1. The Kohen is used to settle matters of Law (mishpat) – between blood & blood, judgment & judgment (Deen) and lesion & lesion? The first two describe major areas of law as we’d categorize them today: criminal and civil law. The third describes the third category of law – moral. In Jewish Law, in all these categories, we have to recognize that once we exhaust our human judges, we can go to the kohanim and leviim to receive ultimately from Hashem. The Kohanim and Leviim have a leadership role in addition to their role as servants of Kedusha.
  2. What makes a King need special restrictions? I would say it is that Kings are there primarily to lead, not to serve Hashem. They lack the Kedusha of Hashem and they don’t do any real productive work. Furthermore, where you have to involve a Kohen, Kings tend to involve themselves. This is a dangerous mix that can lead to all sorts of pleasure-seeking and status-seeking behavior. A king must remember that his real job is to encourage Kedusha and creation in others. The first restriction speaks to this. The king should not be foreign and should be your brother. A King must always understand that he is part of the nation (not a foreigner) and wants to see it build and part of the family (a brother) and wants to see it safe and protected. With these principles in his core, a King can put aside status and pleasure and focus on leadership.
  3. The Kohanim get very odd gifts from every slaughter. There are many explanations for these gifts, but the highlight for me is the lack of edibility of these parts. If you look up cuts of meat these parts are not included in the map. They are basically worthless. I think they distinguish the different roles of the Kohen from each other and from the role of the King. The Leviim/Kohanim earn an inheritance from Hashem for their role serving him, but they get useless cuts of meat for leading us. Contrast this to the ‘leadership tax’ of a King.
  4. The Leviim exchange portions – except for the transactions of the avot? To me, these transactions seem to be describing a pension. They are things that go to the fathers. This is another regal difference. Kings serve until death, but Leviim can only serve at the peak of their abilities. The infirmities of old age don’t connect with the timelessness of Kedusha. The Leviim have a purer Kedusha role, but that seems to limit their pay.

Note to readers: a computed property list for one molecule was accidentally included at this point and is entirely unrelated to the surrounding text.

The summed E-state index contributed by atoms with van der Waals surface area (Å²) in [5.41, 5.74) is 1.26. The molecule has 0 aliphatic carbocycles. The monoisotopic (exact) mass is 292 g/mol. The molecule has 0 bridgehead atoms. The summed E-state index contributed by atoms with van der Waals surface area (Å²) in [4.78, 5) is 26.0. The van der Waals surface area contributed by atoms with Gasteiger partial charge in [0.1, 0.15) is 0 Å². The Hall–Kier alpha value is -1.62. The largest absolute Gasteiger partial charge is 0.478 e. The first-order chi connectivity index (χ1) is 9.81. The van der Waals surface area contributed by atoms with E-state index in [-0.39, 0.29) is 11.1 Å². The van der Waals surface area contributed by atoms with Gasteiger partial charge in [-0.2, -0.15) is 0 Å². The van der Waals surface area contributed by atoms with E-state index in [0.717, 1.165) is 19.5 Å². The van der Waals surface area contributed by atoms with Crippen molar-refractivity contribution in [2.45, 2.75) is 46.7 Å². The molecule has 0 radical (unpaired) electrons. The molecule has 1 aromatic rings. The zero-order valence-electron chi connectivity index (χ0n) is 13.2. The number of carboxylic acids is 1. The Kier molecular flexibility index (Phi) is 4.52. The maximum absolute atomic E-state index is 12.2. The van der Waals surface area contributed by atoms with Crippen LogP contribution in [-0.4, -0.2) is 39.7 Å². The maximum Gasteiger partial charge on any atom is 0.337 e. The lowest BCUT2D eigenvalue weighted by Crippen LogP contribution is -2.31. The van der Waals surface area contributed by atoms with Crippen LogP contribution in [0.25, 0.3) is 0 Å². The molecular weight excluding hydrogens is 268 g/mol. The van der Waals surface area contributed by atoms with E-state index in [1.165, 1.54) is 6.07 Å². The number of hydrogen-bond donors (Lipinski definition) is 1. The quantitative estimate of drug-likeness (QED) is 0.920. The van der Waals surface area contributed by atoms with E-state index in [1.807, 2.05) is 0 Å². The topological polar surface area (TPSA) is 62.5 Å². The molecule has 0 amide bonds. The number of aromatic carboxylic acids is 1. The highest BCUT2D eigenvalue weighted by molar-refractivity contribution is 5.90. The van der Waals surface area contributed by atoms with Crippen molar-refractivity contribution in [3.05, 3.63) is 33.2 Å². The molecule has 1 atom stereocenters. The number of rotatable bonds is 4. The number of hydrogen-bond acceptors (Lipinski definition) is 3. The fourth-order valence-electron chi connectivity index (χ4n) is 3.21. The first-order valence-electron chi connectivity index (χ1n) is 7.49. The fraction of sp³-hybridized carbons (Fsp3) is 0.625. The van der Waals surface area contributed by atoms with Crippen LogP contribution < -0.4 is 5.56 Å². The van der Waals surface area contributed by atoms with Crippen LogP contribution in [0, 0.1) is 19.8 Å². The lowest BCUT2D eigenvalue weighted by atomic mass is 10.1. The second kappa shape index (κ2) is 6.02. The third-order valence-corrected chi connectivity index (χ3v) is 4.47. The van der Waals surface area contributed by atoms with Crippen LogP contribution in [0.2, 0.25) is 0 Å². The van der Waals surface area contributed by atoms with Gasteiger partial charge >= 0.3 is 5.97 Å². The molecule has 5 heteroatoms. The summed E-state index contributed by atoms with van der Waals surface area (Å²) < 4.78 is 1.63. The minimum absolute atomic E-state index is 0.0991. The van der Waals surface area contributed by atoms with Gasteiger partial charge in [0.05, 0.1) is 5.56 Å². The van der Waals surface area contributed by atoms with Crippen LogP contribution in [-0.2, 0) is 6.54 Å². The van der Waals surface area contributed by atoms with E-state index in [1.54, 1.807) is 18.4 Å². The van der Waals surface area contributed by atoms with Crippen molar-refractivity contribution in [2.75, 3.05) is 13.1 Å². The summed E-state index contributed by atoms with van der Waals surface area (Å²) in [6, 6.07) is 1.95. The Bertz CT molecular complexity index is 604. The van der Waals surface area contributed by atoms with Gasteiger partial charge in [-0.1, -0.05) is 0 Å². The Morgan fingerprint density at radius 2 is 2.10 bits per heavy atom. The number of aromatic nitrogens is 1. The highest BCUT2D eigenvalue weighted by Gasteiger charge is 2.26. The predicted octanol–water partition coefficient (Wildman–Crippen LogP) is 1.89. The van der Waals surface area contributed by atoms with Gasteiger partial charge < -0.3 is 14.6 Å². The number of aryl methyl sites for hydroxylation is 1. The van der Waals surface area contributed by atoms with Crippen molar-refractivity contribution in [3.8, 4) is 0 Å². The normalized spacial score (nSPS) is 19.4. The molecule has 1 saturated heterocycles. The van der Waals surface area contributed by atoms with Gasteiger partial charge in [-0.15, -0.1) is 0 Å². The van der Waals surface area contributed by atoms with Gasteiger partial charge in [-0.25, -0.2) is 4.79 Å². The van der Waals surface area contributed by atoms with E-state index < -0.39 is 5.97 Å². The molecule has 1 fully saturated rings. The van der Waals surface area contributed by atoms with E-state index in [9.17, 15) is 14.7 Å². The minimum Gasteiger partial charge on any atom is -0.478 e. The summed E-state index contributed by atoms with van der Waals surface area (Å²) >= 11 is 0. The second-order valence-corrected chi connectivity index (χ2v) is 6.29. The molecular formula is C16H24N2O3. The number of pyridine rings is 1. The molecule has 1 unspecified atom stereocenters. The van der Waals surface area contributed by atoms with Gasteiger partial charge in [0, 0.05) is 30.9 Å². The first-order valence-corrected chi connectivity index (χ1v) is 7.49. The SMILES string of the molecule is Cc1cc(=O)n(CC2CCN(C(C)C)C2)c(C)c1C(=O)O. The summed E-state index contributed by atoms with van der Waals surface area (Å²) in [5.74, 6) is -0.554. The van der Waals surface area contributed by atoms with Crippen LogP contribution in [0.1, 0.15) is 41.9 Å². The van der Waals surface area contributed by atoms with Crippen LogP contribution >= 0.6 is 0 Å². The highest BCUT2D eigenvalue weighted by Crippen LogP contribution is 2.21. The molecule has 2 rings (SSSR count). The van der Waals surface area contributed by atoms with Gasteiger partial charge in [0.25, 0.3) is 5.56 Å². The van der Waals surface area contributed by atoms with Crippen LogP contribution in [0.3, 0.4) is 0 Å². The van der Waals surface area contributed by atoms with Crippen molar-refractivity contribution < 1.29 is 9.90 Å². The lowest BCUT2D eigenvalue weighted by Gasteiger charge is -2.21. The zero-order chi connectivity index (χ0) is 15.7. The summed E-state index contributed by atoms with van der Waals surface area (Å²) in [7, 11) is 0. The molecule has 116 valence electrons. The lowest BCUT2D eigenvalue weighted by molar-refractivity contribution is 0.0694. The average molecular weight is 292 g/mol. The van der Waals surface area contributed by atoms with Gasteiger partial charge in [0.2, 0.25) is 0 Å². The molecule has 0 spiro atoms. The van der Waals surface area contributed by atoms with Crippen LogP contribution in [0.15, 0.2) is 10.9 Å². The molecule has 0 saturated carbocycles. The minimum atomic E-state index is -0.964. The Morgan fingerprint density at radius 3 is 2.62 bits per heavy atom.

5. Here we have the third kind of authority: prophets. They are the purest connection from Hashem to the people. Their power is not birth or taxes, but G-d’s name. They receive nothing and have no power but as pass-throughs for the voice of Hashem. The reward of prophecy is itself: connection to Hashem and the purest form of leadership – leadership through ideas.
    1. What is the reward of the Mitzvah of keeping the mitzvah of the cities of refuge? More cities! I think this contrasts nicely with the risks of a King. A king has horses or women or money and they want more. But if the people want to prevent the spilling of innocent blood that too can create a virtuous cycle. A well-led people – from Leviim/Kohanim to Kings to Prophets will have mitzvot tht multiply themselves.
  6. Isn’t it odd to have a stock speech for war? Isn’t each causes belli (reason for war) different? We bring the timelessness of Hashem into war in some way to protect us from its danger. What better reflects timelessness than a stock speech? No matter the particular circumstances, our relationship to war and Hashem should be stable like a stock speech.
    1. On the exemptions: if we’ve taken the initiative and begun to leave our mark, it is important to complete that. Our first task is to be actors and creators within time – not just timeless trusters.
  7. Just as the vineyard planter isn’t sent to war, we respect the plantings of other people. Food trees are not trees of worship. They are the physical accomplishments of others – their vineyards. The loss of a tree is the loss of the continued production of a prior generation’s efforts – even if it is the generation of an enemy.
    1. In a way this final section goes full circle. The Kohanim decide between blood and blood, din and din and plague and plague. Here, they deal with unanswered blood – circumstances, not people in litigation, call them to duty to protect Kedusha. In a way we’re reminded that this is their primary job.

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